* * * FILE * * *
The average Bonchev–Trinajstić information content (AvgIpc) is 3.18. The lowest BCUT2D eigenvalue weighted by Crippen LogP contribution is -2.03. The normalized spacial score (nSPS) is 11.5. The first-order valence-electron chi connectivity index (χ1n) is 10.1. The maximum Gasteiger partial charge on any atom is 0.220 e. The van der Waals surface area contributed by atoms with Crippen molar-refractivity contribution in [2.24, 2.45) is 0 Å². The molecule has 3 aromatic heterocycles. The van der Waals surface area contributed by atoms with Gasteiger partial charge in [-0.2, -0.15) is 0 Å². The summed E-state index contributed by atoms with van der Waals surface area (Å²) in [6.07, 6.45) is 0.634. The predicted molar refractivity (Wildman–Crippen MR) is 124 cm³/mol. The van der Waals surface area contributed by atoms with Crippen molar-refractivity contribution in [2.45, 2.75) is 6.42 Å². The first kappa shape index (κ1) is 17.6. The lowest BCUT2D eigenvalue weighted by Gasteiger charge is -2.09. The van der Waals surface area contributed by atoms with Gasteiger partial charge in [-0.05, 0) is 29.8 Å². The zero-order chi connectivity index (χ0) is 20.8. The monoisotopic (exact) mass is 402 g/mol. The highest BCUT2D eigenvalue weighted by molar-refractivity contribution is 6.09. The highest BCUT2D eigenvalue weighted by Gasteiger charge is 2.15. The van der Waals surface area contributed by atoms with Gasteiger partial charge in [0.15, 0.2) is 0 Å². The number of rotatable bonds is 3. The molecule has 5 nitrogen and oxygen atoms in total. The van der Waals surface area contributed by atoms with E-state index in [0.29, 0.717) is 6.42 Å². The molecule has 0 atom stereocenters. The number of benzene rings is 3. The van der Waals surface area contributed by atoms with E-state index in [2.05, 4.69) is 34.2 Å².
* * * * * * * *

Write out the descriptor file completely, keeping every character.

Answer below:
The average Bonchev–Trinajstić information content (AvgIpc) is 3.18. The lowest BCUT2D eigenvalue weighted by Crippen LogP contribution is -2.03. The normalized spacial score (nSPS) is 11.5. The first-order valence-electron chi connectivity index (χ1n) is 10.1. The maximum Gasteiger partial charge on any atom is 0.220 e. The van der Waals surface area contributed by atoms with Crippen molar-refractivity contribution in [2.24, 2.45) is 0 Å². The molecule has 3 aromatic heterocycles. The van der Waals surface area contributed by atoms with Gasteiger partial charge in [-0.2, -0.15) is 0 Å². The summed E-state index contributed by atoms with van der Waals surface area (Å²) in [6.07, 6.45) is 0.634. The predicted molar refractivity (Wildman–Crippen MR) is 124 cm³/mol. The van der Waals surface area contributed by atoms with Crippen molar-refractivity contribution in [2.45, 2.75) is 6.42 Å². The first kappa shape index (κ1) is 17.6. The lowest BCUT2D eigenvalue weighted by Gasteiger charge is -2.09. The van der Waals surface area contributed by atoms with Gasteiger partial charge in [-0.05, 0) is 29.8 Å². The zero-order chi connectivity index (χ0) is 20.8. The monoisotopic (exact) mass is 402 g/mol. The highest BCUT2D eigenvalue weighted by molar-refractivity contribution is 6.09. The highest BCUT2D eigenvalue weighted by Gasteiger charge is 2.15. The van der Waals surface area contributed by atoms with Gasteiger partial charge in [0.15, 0.2) is 0 Å². The number of rotatable bonds is 3. The molecule has 5 nitrogen and oxygen atoms in total. The van der Waals surface area contributed by atoms with E-state index in [0.29, 0.717) is 6.42 Å². The molecule has 0 atom stereocenters. The number of benzene rings is 3. The van der Waals surface area contributed by atoms with E-state index in [2.05, 4.69) is 34.2 Å².